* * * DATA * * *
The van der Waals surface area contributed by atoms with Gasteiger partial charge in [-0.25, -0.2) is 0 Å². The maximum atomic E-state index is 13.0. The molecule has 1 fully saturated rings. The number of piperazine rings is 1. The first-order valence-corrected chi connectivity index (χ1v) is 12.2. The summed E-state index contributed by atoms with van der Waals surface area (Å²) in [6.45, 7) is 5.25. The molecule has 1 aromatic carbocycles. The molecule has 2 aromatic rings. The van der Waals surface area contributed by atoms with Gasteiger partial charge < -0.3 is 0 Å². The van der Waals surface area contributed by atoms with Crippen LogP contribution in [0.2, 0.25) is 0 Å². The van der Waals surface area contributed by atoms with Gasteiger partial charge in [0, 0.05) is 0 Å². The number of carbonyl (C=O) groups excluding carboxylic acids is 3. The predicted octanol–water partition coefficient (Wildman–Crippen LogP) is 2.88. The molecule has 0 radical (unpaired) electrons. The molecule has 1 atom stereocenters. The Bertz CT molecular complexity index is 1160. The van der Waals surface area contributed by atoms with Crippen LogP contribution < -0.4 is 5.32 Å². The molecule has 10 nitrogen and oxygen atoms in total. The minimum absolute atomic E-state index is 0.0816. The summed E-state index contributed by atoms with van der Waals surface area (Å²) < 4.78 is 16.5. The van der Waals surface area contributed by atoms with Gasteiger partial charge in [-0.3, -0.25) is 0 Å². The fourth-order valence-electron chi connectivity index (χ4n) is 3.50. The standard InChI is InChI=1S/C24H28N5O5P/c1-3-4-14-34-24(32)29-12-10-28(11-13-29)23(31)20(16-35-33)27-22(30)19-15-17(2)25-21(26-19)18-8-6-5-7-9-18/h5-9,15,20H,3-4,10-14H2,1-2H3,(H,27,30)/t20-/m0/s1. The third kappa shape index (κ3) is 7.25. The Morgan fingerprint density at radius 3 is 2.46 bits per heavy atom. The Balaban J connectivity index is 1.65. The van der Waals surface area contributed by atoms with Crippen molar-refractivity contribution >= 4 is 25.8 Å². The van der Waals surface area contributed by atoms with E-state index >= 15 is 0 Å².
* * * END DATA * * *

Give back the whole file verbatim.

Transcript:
The van der Waals surface area contributed by atoms with Gasteiger partial charge in [-0.25, -0.2) is 0 Å². The maximum atomic E-state index is 13.0. The molecule has 1 fully saturated rings. The number of piperazine rings is 1. The first-order valence-corrected chi connectivity index (χ1v) is 12.2. The summed E-state index contributed by atoms with van der Waals surface area (Å²) in [6.45, 7) is 5.25. The molecule has 1 aromatic carbocycles. The molecule has 2 aromatic rings. The van der Waals surface area contributed by atoms with Gasteiger partial charge < -0.3 is 0 Å². The van der Waals surface area contributed by atoms with Crippen LogP contribution in [0.2, 0.25) is 0 Å². The van der Waals surface area contributed by atoms with Gasteiger partial charge in [0, 0.05) is 0 Å². The number of carbonyl (C=O) groups excluding carboxylic acids is 3. The predicted octanol–water partition coefficient (Wildman–Crippen LogP) is 2.88. The molecule has 0 radical (unpaired) electrons. The molecule has 1 atom stereocenters. The Bertz CT molecular complexity index is 1160. The van der Waals surface area contributed by atoms with Crippen LogP contribution < -0.4 is 5.32 Å². The molecule has 10 nitrogen and oxygen atoms in total. The minimum absolute atomic E-state index is 0.0816. The summed E-state index contributed by atoms with van der Waals surface area (Å²) < 4.78 is 16.5. The van der Waals surface area contributed by atoms with Gasteiger partial charge in [-0.3, -0.25) is 0 Å². The fourth-order valence-electron chi connectivity index (χ4n) is 3.50. The standard InChI is InChI=1S/C24H28N5O5P/c1-3-4-14-34-24(32)29-12-10-28(11-13-29)23(31)20(16-35-33)27-22(30)19-15-17(2)25-21(26-19)18-8-6-5-7-9-18/h5-9,15,20H,3-4,10-14H2,1-2H3,(H,27,30)/t20-/m0/s1. The third kappa shape index (κ3) is 7.25. The Morgan fingerprint density at radius 3 is 2.46 bits per heavy atom. The Balaban J connectivity index is 1.65. The van der Waals surface area contributed by atoms with Crippen molar-refractivity contribution >= 4 is 25.8 Å². The van der Waals surface area contributed by atoms with E-state index >= 15 is 0 Å².